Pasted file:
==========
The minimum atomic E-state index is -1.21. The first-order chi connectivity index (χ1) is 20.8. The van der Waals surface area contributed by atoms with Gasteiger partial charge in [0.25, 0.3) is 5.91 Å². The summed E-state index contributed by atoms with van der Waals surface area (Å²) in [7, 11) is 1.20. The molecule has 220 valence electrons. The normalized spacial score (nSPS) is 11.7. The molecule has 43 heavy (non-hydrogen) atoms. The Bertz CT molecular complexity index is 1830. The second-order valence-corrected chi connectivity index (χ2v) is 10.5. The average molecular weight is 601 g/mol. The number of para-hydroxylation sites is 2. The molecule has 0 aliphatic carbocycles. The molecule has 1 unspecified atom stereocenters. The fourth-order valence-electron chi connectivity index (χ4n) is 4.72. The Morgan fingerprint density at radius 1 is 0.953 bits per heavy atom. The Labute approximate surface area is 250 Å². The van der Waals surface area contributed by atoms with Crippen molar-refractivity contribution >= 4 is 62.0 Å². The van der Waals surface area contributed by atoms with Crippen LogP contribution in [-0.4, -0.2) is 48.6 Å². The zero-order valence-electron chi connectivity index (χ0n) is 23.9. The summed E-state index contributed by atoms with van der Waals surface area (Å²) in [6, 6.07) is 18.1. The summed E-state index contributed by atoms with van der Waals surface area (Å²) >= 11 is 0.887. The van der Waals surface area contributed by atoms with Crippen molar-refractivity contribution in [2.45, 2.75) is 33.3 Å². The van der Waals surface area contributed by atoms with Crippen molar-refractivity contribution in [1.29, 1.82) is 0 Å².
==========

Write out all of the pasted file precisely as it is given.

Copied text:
The minimum atomic E-state index is -1.21. The first-order chi connectivity index (χ1) is 20.8. The van der Waals surface area contributed by atoms with Gasteiger partial charge in [0.25, 0.3) is 5.91 Å². The summed E-state index contributed by atoms with van der Waals surface area (Å²) in [7, 11) is 1.20. The molecule has 220 valence electrons. The normalized spacial score (nSPS) is 11.7. The molecule has 43 heavy (non-hydrogen) atoms. The Bertz CT molecular complexity index is 1830. The second-order valence-corrected chi connectivity index (χ2v) is 10.5. The average molecular weight is 601 g/mol. The number of para-hydroxylation sites is 2. The molecule has 0 aliphatic carbocycles. The molecule has 1 unspecified atom stereocenters. The fourth-order valence-electron chi connectivity index (χ4n) is 4.72. The Morgan fingerprint density at radius 1 is 0.953 bits per heavy atom. The Labute approximate surface area is 250 Å². The van der Waals surface area contributed by atoms with Crippen molar-refractivity contribution >= 4 is 62.0 Å². The van der Waals surface area contributed by atoms with Crippen LogP contribution in [-0.4, -0.2) is 48.6 Å². The zero-order valence-electron chi connectivity index (χ0n) is 23.9. The summed E-state index contributed by atoms with van der Waals surface area (Å²) in [6, 6.07) is 18.1. The summed E-state index contributed by atoms with van der Waals surface area (Å²) >= 11 is 0.887. The van der Waals surface area contributed by atoms with Crippen molar-refractivity contribution in [2.45, 2.75) is 33.3 Å². The van der Waals surface area contributed by atoms with Crippen molar-refractivity contribution in [1.29, 1.82) is 0 Å².